Adjectives like “engaged” and “excited” are a little too subdued to describe the City Manager of the county’s largest community, Palm Bay. Though she did not set out to be a city manager, Lisa Morrell’s expertise was in Information Technology.
However, as she rose through the ranks of the city’s IT department, she found that her job involved interfacing and solution-finding for every department serving the sprawling municipality. So, in late 2018, when it was time to reboot the city’s administration, she was the person the commission tapped to step into the role of City Manager.
With an annual budget of over $180 million, a population that is approaching 120,000 and a city workforce that exceeds 800, it was no small task. But it is one she seems to relish. In fact, if you contact the city with a complaint, it might be Morrell who shows up on your doorstep to discuss the situation. It is one aspect of an administrative style she describes as “servant leadership.”
A Boston College graduate, her father was a commercial/industrial facilities director and her mother an interior designer. She recalled, “Our home was the site of one remodeling project after the other, long before there was an HGTV. He was a real craftsman, which made me very comfortable around people and projects in the construction trades.”
Morrell, along with her husband, her newborn and her parents, all followed her grandparents south to Palm Bay about twenty years ago. She had learned tech support and network integration in the intensive environment of a major hospital and landed a job with the city as a network analyst.
During the next 19 years, she was progressively promoted, as the utilization and the complexity of computer networks, in a city the size of Palm Bay, continued to expand. “When I came on, only 25 people could send external emails. Now we have over 700 users. It was an exciting time of growth, both for the city technologically and for me, as a leader and manager of people,” she said. Adding, “As director of IT, beginning around 2011, I had to some degree, understand what every department and every key department leader did, in order to develop IT solutions to improve their efficiency.”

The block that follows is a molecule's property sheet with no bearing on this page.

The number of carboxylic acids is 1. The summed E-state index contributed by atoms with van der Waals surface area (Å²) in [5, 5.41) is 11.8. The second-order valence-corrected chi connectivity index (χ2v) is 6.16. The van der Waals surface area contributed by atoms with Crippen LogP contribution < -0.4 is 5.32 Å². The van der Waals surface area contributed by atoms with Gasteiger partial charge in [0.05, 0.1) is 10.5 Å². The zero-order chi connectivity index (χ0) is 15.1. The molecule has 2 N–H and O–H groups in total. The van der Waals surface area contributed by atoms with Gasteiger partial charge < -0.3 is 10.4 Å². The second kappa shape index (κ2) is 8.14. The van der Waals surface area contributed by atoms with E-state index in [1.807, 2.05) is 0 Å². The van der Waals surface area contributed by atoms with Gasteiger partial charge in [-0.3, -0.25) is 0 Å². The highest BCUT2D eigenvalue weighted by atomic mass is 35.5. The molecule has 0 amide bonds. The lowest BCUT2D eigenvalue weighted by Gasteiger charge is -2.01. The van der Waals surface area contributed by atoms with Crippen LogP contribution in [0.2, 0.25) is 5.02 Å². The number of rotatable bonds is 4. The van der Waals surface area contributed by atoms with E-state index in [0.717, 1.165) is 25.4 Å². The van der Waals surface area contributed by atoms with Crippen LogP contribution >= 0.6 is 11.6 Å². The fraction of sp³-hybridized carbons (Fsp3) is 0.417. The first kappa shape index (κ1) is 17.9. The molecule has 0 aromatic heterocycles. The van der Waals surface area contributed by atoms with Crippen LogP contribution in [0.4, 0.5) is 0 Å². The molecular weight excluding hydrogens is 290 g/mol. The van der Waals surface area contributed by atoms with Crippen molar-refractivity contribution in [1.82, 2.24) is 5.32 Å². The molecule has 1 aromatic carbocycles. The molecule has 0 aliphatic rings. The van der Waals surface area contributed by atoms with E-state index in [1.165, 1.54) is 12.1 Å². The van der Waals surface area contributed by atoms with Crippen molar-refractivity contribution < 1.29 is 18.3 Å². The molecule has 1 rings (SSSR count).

When she became City Manager, transforming both public confidence, as well as the buy in of the city’s employees has been on the rise, as Morrell emphasized transparency, communication and serving the people, who in turn, serve the city. “I told our team we are 88-square-miles of hospitality,” she recalled about her initial meetings with city employees. “That we exist to insure everyone’s experience within the city is exceptional. We strive to be approachable, that we listen and then, and most importantly, we take action to address their concerns. Then we communicate with the citizens or the business owners about what we are doing.”
In a job that not only involves leading and managing a vast workforce, but also includes responding to the needs of thousands of citizens, while being accountable to elected politicians, is a balance not everyone can find. “The amount and the pace of change never lets up, because in a sense, the job is never finished,” she said.
She said her greatest leadership awakening came not from her ever-expanding role with the city, but as a youth soccer coach. “Getting all these five-year-olds to understand the fundamentals and goals of the game,” Morrell shared, “then to work together and finish strong, while dealing with the ‘parent factor,’ taught me a lot.”
“Essentially, I view every employee as a leader, even if they aren’t in a leadership or supervisory role and I try to treat them as such. Also, I endeavor to keep everyone focused on the purpose, the why, the vision of what we are doing and the goals we have,” she said.